would probably speak here about the many challenges that we face in 
actually freezing and seizing the assets. But when returning it, the 
challenges don't end because we often face a situation where 
significant volumes of stolen assets are seized by a returning nation, 
and they're aiming to return it to injured parties in another nation. 
But intervening between them is a state that is still deeply impacted 
by corruption and may even indeed be a kleptocracy.
    So how, in that situation, can you assure that the hundreds of 
millions of dollars of stolen assets actually makes it back into the 
hands of the injured parties, and not back into the pockets of the 
people who stole it in the first place? And this is where and why we 
need a robust system for facilitating asset return. And the dangers of 
not having a robust system for facilitating asset return is brought to 
the fore by cases I've been researching with my colleague Tom Mayne 
on--known as Kazakhstan two. Kazakhstan two is not to be confused with 
Kazakhstan one. Kazakhstan one, in the asset recovery community, is a 
very famous case of asset return where $117 million of frozen assets 
was returned by the Swiss and U.S. Governments to Kazakhstan.
    And it was done very publicly, though a third-party mechanism known 
as a BOTA fund. A BOTA fund was a completely independent fund, a 
foundation. It had independent governance. It was arm's length from the 
Kazakh Government. And it was arm's length because they wanted to avoid 
the money being potentially abused a second time around. And they 
brought in some international not-for-profit organizations--I think it 
was IREX and Save the Children--who were there to do the work on the 
ground in applying the money. And it was seen as one of the most 
successful asset return cases in a very difficult environment.
    I'm dealing with Kazakhstan two, which is a different asset return 
case. It involves the sum of $48.8 million. And it has a very different 
history. It begins with silence. No one knew about this money--that it 
had been frozen or that it had, indeed, been returned. I was given a 
tip-off by a colleague in Switzerland who said: Have you heard about 
this asset return? And we hadn't. No one had. So we proceeded--we were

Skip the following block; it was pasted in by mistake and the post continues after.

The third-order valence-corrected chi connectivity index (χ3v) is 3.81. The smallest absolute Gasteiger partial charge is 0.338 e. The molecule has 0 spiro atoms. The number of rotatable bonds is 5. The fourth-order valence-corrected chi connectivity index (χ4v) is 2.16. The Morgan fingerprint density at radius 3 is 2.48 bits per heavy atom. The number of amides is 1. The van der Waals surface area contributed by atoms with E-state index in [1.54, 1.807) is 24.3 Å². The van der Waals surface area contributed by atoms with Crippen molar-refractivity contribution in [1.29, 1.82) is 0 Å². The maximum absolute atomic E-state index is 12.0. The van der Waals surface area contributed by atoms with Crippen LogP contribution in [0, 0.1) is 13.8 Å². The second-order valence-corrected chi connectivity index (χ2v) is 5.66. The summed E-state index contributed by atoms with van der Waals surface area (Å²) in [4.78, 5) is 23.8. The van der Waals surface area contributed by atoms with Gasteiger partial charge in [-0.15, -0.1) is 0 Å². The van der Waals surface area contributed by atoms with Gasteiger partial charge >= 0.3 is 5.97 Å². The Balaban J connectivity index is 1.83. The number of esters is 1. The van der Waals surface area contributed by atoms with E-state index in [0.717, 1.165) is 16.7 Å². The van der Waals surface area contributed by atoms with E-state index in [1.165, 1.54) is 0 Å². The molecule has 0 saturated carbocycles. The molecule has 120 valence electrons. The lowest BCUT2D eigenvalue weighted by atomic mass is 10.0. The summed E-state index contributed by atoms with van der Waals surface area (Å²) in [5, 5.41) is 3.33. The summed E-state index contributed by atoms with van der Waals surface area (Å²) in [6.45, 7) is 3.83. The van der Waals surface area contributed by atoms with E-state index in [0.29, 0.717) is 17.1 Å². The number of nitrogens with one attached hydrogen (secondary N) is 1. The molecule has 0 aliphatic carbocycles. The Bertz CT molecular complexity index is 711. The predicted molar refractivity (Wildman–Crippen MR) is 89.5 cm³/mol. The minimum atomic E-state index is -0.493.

told that this money was returned through two programs--an energy 
efficiency program and a Youth Corps program.
    So the first thing that we did was, we went out and we were told 
that the World Bank acted as the mediator. So we went to the World Bank 
website, where we found the Youth Corps program and the energy 
efficiency program. However, when we found it they said that this was 
money--it added up almost to $48 million--that was provided by the 
Swiss development agency. It was aid money that was being used to fund 
these projects. So from the World Bank's side, it was aid money, not 
stolen asset.
    We then got the contract numbers and found the original trust 
agreements between the Swiss Development Agency and the World Bank and 
the grant--the sub-granting from the World Bank to the Kazakh 
Government. Not one mention that this money was frozen asset or was 
being returned to the victims of corruption in Kazakhstan. It was all 
presented as aid money. So the mystery continued. Then we found one 
obscure reference, published on the Swiss Government website on the 
21st of December 2012, as people were jetting off for Christmas, 
stating that money had been frozen in 2011--48.8 million [dollars].
    It was being returned to Kazakhstan through an energy efficiency 
and Youth Corps program project. And that it emanated from a money 
laundering case. The details of who was involved in this money 
laundering case weren't made clear. All we know is that they 
voluntarily consented to the return of this $48.8 million. We weren't 
made aware of whether they were given anonymity, whether they were 
given a non-prosecution agreement. We assume they were, in order to 
consent to this money. But subsequent inquiries to the Swiss Government 
has not produced any answers to date.
    So the first danger was that no one knew this was an asset return 
case. No one was watching how the money was being used. And we know 
that having the scrutiny of the media and civil society is absolutely 
essential to responsible asset return. Then, to compound the danger, 
the money was not returned through a third-party mechanism. It was 
returned--we followed the case of the Youth Corps program, which was 21 
million [dollars]. In that case, it was returned directly to the 
implementing agency, which was the Kazakh Ministry for Education and 
    So they had the money and were now responsible for applying the 
money, procurement, financial management. And this is a country where 
the public service is decimated by corruption and mismanagement. The 
groundwork, the day-to-day work of the Youth Corps program would then 
be done by a coordinating agency who would be appointed through public